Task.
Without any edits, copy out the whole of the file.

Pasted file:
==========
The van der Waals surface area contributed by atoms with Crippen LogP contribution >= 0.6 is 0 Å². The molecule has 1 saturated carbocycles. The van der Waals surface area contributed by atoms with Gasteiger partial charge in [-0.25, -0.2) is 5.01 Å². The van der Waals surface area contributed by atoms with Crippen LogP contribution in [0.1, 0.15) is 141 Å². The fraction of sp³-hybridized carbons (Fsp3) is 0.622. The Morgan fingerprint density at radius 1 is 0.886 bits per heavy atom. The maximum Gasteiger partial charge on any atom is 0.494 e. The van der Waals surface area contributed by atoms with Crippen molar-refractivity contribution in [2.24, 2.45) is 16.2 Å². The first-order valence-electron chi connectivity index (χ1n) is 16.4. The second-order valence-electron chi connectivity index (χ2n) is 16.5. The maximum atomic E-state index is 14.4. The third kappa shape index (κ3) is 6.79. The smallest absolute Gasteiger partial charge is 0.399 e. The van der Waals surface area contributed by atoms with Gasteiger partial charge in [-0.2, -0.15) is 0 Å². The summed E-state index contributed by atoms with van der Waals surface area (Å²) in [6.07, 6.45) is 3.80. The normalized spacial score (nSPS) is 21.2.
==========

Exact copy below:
The van der Waals surface area contributed by atoms with Crippen LogP contribution >= 0.6 is 0 Å². The molecule has 1 saturated carbocycles. The van der Waals surface area contributed by atoms with Gasteiger partial charge in [-0.25, -0.2) is 5.01 Å². The van der Waals surface area contributed by atoms with Crippen LogP contribution in [0.1, 0.15) is 141 Å². The fraction of sp³-hybridized carbons (Fsp3) is 0.622. The Morgan fingerprint density at radius 1 is 0.886 bits per heavy atom. The maximum Gasteiger partial charge on any atom is 0.494 e. The van der Waals surface area contributed by atoms with Crippen molar-refractivity contribution in [2.24, 2.45) is 16.2 Å². The first-order valence-electron chi connectivity index (χ1n) is 16.4. The second-order valence-electron chi connectivity index (χ2n) is 16.5. The maximum atomic E-state index is 14.4. The third kappa shape index (κ3) is 6.79. The smallest absolute Gasteiger partial charge is 0.399 e. The van der Waals surface area contributed by atoms with Gasteiger partial charge in [-0.2, -0.15) is 0 Å². The summed E-state index contributed by atoms with van der Waals surface area (Å²) in [6.07, 6.45) is 3.80. The normalized spacial score (nSPS) is 21.2.